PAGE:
Use social media to your advantage

  • Lewis Alexander
    Founder and director, Lewis Alexander Executive Search

    Lewis_Alexander


    “Professional and social sites such as LinkedIn, Facebook, Twitter, Instagram and blogs can today be the first impression people make of you - whether you are a future business or creative leader. Well thought out online content with opinions and posts should always stay positive, or neutral and professional. Remember, a high number of hiring professionals perform internet searches before interviewing job candidates, and if they link unprofessional content to your name, their opinion of you may be affected. Personal conduct can have an effect on professional life, so be proactive in managing your reputation. For example, make sure if someone posts about you, it’s a link to that blog, not tagging a questionable photo, because this will all affect your algorithms and the preferred content will find its way to the top of the search engine.”

  • Jamie Homer
    Director of European HR and talent, Urban Outfitters, Anthropologie and Free People


    “It’s very important for any candidate to have a presence on Twitter and Instagram. As an HR director, I want to know that they are engaged and up to date with the industry and what is happening in the market. I wouldn’t go so far as to say they need a Klout score, however, I think they should be active and participating on these channels. And I don’t restrict this to those specifically in ecommerce either. I’d argue that buyers pick a lot of their trends from bloggers and therefore need to find a way to connect and engage with the blogging community to stay relevant, for this season and next. If your Twitter account is being used primarily for work, keep it professional. Same as for Facebook. If you wish to engage with Twitter and Instagram professionally, I’d recommend you restrict your posts to something you would be comfortable with a current or future boss seeing.”

Actively manage your LinkedIn

  • James Hudson
    Head of recruitment for Europe and Asia, Forever 21

    James_Hudson_Forever_21P


    “Think of LinkedIn as a living, real time, digital CV, with the power of Facebook and Twitter combined. There hasn’t been a single recruiter I’ve spoken to over the last five years that doesn’t use LinkedIn. Complete your profile as fully as possible, being specific around actual responsibilities and achievements. Do upload a profile picture - it makes a massive difference to the number of views, but remember to keep it professional. Follow companies you’re interested in working at, as recruiters can see if you follow their organisation and you’ll go to the top of their shortlist. Try to be as active as possible on the network - I try to post at least one status or news link per day that’s caught my attention.”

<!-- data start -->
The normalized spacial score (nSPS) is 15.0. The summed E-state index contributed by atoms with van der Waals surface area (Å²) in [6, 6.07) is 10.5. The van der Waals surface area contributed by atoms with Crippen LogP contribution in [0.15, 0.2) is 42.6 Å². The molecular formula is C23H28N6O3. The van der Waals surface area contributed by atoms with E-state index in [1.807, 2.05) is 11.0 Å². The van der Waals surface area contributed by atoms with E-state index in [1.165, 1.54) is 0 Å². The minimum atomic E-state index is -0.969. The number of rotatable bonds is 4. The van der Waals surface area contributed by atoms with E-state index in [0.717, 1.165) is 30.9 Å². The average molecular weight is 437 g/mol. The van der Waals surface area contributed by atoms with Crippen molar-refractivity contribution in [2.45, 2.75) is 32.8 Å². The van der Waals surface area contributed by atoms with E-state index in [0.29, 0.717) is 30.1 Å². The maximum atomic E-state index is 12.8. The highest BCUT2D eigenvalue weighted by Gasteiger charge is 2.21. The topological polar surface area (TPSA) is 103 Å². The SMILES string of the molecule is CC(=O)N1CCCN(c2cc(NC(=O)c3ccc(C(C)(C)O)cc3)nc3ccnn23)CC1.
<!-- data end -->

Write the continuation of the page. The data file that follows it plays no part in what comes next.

• Mary Anderson-Ford
    Managing director, Aquaretail


    “Ensure your job title and company are prominent and up to date on your LinkedIn profile. If you’re looking for a role, then you can amend your title to something relevant like ‘Menswear buyer seeking a new opportunity’ to attract attention. There is the option to upload a full CV as a PDF, but I would advise against this as there are some unscrupulous recruiters who will submit this to companies without your permission and tarnish your reputation in doing so. Do connect to as many relevant people as possible - specialist recruiters, HR teams and those in your field. Additionally, join a handful of groups that operate in your world so you see targeted posts. Do contribute to discussions which impact your role and industry, but don’t try to be humorous or controversial. Do look professional in your profile picture - I’ve seen some atrocious profile pictures, including one of a woman walking up the aisle with her dad and one of someone in a bar next to a table of Jägermeisters, grinning excitedly. This sort of thing sends the wrong message.”